These days are being hard on Venezuelan population, that is trying to face the economic crisis that have upset the country. Meanwhile, food supplies are running out and only a few group of people can afford them. More fires and raids happen every day.
An endless crisis
Starvation among Venezuelan people is a tragic reality in South America. The country, led by Nicolas Maduro,has been upset by the economic crisis for years. There are pictures, videos and many articles about the shocking life conditions overseas but no faded photograph can express the anguish and the misery of the country. In the streets of Caracas, Cumana and many other rural areas that surround the big cities poverty is a reality that people have to face on a daily bases. All the images found on the internet illustrate bakeries under the control of the army, food shops being stolen by desperate people. Sugar, potatoes, flour and any other edible ingredient left over in the supermarkets are the most stolen products by the Venezualean population. Hunger’s victims are becoming more and more numerous every day: people do not only starve to death, but also get killed in shootings. It is the case of a little girl in Cumana, accidentaly killed during a dispute between rival gangs fighting for food.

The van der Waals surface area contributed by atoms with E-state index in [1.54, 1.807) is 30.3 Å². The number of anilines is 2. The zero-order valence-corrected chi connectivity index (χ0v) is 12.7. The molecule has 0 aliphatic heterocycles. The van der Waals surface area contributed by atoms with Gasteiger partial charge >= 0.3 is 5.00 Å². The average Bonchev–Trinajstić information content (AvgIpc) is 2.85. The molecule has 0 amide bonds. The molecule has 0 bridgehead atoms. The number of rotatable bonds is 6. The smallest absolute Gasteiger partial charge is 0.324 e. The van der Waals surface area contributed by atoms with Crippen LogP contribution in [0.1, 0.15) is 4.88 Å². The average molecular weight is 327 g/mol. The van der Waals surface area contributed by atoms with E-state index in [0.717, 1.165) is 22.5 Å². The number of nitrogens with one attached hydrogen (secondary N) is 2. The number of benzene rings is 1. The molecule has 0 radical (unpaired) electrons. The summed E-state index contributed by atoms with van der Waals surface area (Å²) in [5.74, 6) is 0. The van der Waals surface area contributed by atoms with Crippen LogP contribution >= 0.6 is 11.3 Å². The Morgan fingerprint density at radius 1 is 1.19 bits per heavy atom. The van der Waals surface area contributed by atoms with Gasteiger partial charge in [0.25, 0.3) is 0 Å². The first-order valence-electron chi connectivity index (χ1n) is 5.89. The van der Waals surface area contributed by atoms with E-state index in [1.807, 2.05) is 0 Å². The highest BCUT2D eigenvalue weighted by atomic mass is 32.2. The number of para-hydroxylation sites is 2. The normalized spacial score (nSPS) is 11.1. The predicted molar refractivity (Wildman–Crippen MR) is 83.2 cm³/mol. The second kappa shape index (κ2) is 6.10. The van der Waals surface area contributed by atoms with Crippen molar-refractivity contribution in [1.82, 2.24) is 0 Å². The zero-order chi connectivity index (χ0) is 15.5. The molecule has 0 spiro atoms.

No more food
The economic crisis has also determined a gradual slowing down of all the activities: Venezuela is not able to produce a sufficient amount of food to feed its population, and it cannot afford to import it from abroud; 87% of citizens ha no money to eat as we can see in the photo gallery realised by Reuters, which shows the empty fridges of Venezualan families. Some of them have defined this condition as the “Maduro diet”: nor food neither any other kind of comfort. And while the analysts underline the wrong social, productive and economic politics of the Venezuelan government, the human rights associations blame president Maduro’s choices and accuse him of corruption. According to Trasparency International, Venezuela is the ninth most corrupted country in the entire world. Meanwhile, photographers immortalise the endless queues of people waiting to get a piece of bread. Meat, for most people, is just a mirahe. Those who were able to get some food have to be guarded by the army. We will examine this tragic reality again soon, once we have understood better how things work.